Prayer During the Day for Mothering Sunday 14th March

service 14 2 21

Mothering Sunday

Mothering Sunday is likely to be difficult for many this year. This is the second year we are in lockdown and just popping round to mum’s house with a bunch of flowers is completely out of reach for those who don’t live close to their mothers. It is always a complicated festival as adverts for cards and flowers and gifts are hard on those who wanted children but didn’t have them or those who have difficult relationships with their mothers.  In 2021 there will be many households where mum died of Covid and there is no one to send flowers and a card to. It will be a first for many and there will be grief.

For others the celebration of Mother Church is equally difficult. We know that the church struggles with issues around sexuality but in 2021 it has been made clear that it also struggles with racism. Along with the stance that some churches take on women’s ministry, we have a church that does not welcome everyone, however much we want to believe it does.

That is uncomfortable but we cannot heal what we cannot name.

As a mother I can stay with all honesty that motherhood is not easy. For all those mothers who have homeschooled this past year I salute you. A tough gig got so much harder. Mothering is not all hearts and flowers however nice it is to get chocolates, flowers, a card and maybe a nice bottle of rose for Mothering Sunday (I can hope they are reading this!)

This week in our gospel we see one of the most harrowing images of the cost of motherhood. Mary the mother of Jesus is at the foot of the cross. The Mary that we saw on our Christmas cards as a young woman with her new baby is alone but for three friends. She watches her son dying. The son she gave birth to, nurtured as a toddler, raised as a child and was angry with as an adult is dying slowly. What can she do? She can’t make this better. All she can do is be there. That takes courage.

We live in a world that is full of words yet sometimes the most powerful thing we can do is be present, wordless. To witness.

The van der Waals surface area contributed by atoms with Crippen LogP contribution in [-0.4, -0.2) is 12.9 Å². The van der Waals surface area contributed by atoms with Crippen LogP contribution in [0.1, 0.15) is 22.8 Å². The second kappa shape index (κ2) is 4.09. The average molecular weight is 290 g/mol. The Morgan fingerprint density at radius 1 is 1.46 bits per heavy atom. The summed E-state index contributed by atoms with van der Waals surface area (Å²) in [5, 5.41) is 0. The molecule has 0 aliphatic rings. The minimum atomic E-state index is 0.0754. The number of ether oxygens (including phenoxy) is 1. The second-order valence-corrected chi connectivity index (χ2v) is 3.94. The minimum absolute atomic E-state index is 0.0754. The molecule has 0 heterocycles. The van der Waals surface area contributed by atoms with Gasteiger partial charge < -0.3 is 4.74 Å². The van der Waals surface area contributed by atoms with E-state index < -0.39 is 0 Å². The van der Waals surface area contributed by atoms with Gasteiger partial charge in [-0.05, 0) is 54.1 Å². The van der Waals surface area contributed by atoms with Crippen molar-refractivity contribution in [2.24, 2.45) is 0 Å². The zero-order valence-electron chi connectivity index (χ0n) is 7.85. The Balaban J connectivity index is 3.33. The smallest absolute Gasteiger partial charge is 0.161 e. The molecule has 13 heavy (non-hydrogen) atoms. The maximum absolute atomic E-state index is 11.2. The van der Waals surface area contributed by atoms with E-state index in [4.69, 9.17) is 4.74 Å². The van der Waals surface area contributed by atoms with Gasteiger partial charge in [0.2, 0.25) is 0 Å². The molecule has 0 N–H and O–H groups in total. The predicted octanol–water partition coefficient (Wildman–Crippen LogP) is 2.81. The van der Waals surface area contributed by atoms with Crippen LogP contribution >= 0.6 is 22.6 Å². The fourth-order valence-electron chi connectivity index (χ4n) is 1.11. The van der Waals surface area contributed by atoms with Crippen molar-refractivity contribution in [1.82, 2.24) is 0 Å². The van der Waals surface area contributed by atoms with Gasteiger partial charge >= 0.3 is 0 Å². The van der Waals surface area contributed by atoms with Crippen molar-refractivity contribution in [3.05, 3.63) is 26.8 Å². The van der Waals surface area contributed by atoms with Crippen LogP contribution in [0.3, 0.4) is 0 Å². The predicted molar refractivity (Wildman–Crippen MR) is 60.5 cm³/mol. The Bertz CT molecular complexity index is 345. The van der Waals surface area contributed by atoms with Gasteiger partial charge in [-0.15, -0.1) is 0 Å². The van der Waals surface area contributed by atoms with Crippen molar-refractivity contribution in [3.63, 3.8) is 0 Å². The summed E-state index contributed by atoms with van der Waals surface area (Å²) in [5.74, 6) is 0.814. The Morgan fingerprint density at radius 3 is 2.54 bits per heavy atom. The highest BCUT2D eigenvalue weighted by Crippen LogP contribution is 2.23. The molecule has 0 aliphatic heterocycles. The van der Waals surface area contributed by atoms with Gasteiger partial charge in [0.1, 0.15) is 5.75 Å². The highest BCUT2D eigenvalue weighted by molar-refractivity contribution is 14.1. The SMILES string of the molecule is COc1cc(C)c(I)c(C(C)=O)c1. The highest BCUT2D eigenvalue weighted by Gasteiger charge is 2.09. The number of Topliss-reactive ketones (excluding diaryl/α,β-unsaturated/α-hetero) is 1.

As Christians we may be moved to pray yet the words won’t come. If the pain is too great, then words fall silent. Perhaps all we can do is hold our hands in a gesture of prayer, or just want to pray and hope that is enough.

As Jesus is dying he sees his mother and his compassion overcomes his pain and he names her new son his friend the beloved disciple. If we believe that Jesus is both fully human and fully God, we see in this act God’s loving kindness and justice and mercy in the words of Jesus. That is what our God is like. God sees us. God is with us even in times where words cannot do justice to the pain that is felt.

We face the reality of what happens next over Easter. The pain of Good Friday and Holy Saturday. Frightened women at the tomb on Easter morning and the joy at the resurrection.

Our God is a God of surprises and Easter Sunday is coming but until then we are seen and we are loved.

Gospel Reading John 19.25b-27
Standing near the cross of Jesus were his mother, and his mother’s sister, Mary the wife of Clopas, and Mary Magdalene.  When Jesus saw his mother and the disciple whom he loved standing beside her, he said to his mother, ‘Woman, here is your son.’ Then he said to the disciple, ‘Here is your mother.’ And from that hour the disciple took her into his own home.

Lent 3 Sunday 7th March

7 March 2021

This week Jesus goes into the temple and turns over the tables driving out the money changers and telling the dove sellers to ‘take these things out of here.’ It is familiar to us yet for those present on that day it would have been shocking. Going to the temple, changing their money and buying doves for sacrifice was how faithful Jews practiced their religion. It seems very unfair of Jesus to do this but look at where this reading is. It is right at the beginning of John’s gospel and follows hard on the wedding at Cana. John is crafting a story that points again and again to who Jesus is. When he is asked by the crowd for a sign for why he is doing these things Jesus says that if the temple is destroyed he will raise it up in three days. He is not talking about bricks and mortar but about his body. In this reading John is pointing to Jesus as the means of salvation and not temple practices. This is something that doesn’t make sense to the disciples at the time but later they remember and suddenly the resurrection starts to make sense.

How does it make sense to us?

One commentary I read this week said of today’s gospel ‘when people focus too much on a physical location they miss out on God’s glory around them.’ The people in the temple on that day two thousand years ago missed God’s glory in the person of Jesus because they were focused on their spiritual practices that were focused on things; a building, money, sacrificial animals. They saw what they expected to see, what their history and prayer practices told them they would see and they missed God’s glory.